Difference between revisions of "Asymmetric resource consumption (amplification)"

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PLOVER - Asymmetric resource consumption (amplification)
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{{Template:Attack}}
  
An attacker can force a victim to consume more resources than should be allowed for the attacker's level of access.
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==Description==
  
{{Template:Stub}}
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An attacker can force a victim to consume more resources than should be allowed for the attacker's level of access. The program can
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potentially fail to release or incorrectly release a system resource.
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A resource is not properly cleared and made available for re-use.
  
[[Category:Attack]]
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==Examples ==
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'''Example1'''
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The following method never closes the file handle it opens. The Finalize() method for StreamReader eventually calls Close(), but there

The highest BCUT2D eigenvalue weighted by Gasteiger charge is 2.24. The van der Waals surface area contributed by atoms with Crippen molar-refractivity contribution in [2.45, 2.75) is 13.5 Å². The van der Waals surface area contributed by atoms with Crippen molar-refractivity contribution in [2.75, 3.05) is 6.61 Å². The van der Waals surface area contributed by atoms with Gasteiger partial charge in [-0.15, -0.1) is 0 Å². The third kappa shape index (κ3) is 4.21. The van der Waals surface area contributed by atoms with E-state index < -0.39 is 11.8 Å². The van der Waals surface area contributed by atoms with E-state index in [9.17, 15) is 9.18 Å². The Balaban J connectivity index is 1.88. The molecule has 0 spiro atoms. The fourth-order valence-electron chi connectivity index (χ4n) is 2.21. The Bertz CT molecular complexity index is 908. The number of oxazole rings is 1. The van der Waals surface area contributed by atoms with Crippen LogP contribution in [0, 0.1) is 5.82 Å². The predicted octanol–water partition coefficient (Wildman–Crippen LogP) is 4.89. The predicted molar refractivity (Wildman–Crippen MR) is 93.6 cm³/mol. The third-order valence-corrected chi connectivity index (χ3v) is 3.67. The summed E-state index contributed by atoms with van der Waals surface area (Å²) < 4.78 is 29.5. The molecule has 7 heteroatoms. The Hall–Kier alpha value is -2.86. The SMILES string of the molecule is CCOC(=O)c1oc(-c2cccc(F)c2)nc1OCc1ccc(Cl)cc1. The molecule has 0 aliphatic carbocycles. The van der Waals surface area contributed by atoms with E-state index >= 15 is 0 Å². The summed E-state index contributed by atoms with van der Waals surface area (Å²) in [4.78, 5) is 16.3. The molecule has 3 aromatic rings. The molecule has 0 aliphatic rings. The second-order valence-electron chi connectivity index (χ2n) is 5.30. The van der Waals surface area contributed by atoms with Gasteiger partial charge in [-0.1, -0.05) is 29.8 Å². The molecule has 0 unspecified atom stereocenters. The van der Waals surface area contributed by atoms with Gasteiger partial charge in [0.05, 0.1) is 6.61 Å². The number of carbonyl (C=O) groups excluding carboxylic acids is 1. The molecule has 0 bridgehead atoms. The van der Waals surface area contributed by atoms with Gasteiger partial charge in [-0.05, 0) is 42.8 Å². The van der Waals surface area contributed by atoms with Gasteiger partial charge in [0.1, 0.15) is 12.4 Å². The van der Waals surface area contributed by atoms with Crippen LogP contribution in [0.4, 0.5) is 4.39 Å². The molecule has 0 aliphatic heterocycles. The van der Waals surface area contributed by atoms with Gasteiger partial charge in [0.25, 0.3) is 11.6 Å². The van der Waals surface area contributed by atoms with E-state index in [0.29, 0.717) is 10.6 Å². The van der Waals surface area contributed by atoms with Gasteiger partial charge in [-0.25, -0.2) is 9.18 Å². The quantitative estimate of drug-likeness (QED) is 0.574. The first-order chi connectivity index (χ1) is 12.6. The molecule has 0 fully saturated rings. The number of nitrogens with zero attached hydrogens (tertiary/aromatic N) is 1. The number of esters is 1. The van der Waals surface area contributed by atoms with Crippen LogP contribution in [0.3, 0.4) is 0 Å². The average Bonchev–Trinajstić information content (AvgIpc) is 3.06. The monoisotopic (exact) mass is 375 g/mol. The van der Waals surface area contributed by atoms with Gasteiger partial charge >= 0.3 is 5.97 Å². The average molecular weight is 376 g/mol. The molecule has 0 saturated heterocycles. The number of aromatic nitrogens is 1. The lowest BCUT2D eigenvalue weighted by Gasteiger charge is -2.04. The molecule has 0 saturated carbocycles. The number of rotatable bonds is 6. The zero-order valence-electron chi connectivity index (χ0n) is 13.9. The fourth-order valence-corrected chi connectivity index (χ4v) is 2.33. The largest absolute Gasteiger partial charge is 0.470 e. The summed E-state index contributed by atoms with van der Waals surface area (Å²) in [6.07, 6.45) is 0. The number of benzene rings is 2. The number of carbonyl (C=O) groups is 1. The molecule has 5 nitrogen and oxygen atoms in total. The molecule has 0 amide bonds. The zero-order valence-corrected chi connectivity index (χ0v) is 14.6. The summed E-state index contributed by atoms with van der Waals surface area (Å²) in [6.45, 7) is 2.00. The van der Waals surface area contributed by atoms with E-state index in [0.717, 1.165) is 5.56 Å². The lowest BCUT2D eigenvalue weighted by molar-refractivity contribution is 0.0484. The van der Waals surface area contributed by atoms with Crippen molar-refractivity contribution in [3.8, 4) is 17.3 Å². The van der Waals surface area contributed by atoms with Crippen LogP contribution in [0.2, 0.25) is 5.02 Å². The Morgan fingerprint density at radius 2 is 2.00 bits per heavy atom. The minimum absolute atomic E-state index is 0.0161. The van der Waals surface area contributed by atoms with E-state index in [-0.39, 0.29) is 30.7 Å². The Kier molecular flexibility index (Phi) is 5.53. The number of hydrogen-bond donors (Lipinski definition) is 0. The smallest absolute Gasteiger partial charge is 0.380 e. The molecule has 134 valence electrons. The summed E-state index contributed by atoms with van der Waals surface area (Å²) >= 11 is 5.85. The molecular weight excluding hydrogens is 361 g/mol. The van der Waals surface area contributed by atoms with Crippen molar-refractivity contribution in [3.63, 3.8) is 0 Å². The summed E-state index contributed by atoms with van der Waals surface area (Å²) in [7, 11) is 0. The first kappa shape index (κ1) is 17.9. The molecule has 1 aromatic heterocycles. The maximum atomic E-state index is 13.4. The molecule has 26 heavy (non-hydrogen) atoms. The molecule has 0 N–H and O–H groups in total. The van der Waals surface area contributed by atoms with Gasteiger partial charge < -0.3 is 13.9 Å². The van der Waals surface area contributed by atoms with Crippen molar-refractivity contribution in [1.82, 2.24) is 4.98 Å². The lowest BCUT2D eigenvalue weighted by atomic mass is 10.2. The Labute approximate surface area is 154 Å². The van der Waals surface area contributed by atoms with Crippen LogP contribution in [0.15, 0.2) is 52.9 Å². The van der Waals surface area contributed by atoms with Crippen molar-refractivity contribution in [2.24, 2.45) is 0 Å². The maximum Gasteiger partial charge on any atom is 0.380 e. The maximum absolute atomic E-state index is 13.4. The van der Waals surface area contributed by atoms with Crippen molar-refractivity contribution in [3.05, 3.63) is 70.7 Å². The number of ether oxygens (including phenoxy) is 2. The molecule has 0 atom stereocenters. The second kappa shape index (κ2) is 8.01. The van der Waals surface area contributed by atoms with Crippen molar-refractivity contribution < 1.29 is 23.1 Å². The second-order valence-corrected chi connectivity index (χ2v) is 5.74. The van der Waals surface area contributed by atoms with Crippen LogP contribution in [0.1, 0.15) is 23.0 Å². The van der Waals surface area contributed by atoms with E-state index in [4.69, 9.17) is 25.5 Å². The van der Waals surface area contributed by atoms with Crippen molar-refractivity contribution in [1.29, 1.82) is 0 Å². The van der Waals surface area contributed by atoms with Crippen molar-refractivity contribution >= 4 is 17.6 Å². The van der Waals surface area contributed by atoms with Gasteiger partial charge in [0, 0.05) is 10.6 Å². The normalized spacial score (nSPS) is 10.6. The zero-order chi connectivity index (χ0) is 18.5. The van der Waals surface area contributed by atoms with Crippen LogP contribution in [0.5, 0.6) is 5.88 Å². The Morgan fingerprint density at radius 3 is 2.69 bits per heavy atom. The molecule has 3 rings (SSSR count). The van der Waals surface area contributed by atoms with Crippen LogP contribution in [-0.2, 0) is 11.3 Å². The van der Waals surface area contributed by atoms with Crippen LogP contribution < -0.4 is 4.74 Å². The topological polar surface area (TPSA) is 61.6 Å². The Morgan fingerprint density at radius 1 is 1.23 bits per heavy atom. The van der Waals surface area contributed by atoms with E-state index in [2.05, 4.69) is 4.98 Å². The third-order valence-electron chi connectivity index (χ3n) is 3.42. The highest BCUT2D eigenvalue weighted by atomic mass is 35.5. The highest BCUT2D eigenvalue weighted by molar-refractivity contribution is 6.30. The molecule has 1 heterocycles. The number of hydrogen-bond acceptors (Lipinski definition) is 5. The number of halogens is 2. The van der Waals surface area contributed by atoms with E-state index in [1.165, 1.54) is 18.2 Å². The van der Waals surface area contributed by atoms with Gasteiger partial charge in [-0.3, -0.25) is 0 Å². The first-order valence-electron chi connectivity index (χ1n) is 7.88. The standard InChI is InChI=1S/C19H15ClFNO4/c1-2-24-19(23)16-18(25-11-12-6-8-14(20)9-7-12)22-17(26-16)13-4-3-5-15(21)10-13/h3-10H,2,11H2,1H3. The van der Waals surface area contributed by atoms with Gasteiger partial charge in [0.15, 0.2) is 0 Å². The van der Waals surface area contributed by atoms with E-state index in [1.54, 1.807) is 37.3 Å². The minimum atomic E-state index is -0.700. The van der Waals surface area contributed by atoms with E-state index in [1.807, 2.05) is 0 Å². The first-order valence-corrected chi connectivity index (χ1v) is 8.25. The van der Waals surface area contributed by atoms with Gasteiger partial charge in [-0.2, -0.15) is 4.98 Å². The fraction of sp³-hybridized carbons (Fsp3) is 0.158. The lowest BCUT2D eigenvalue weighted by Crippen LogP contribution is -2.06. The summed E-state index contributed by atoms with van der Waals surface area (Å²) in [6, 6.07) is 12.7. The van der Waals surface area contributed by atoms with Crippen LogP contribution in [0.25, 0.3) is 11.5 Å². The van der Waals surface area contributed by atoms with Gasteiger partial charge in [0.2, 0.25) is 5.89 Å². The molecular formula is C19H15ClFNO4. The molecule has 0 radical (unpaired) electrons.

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is no guarantee how long it is going to take before the Finalize() method is invoked. In fact, there is no guarantee that Finalize() will ever be invoked. In a busy environment, this can result in the VM using up all of its available file handles.
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<pre>
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private void processFile(string fName) {
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StreamWriter sw = new
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StreamWriter(fName);
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string line;
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while ((line = sr.ReadLine()) != null) processLine(line);
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}
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</pre>
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After using up all handles (file descriptors) VM may become very unstable, slow and what is the most immportant it may stop working
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deterministically comparing to its previous state.
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'''Example2'''
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Under normal conditions the following C# code executes a database query, processes the results returned by the database, and closes the allocated SqlConnection object. But if an exception occurs while executing the SQL or processing the results, the SqlConnection object is not closed. If this happens often enough, the database runs out of available cursors and is not able to execute any more SQL queries.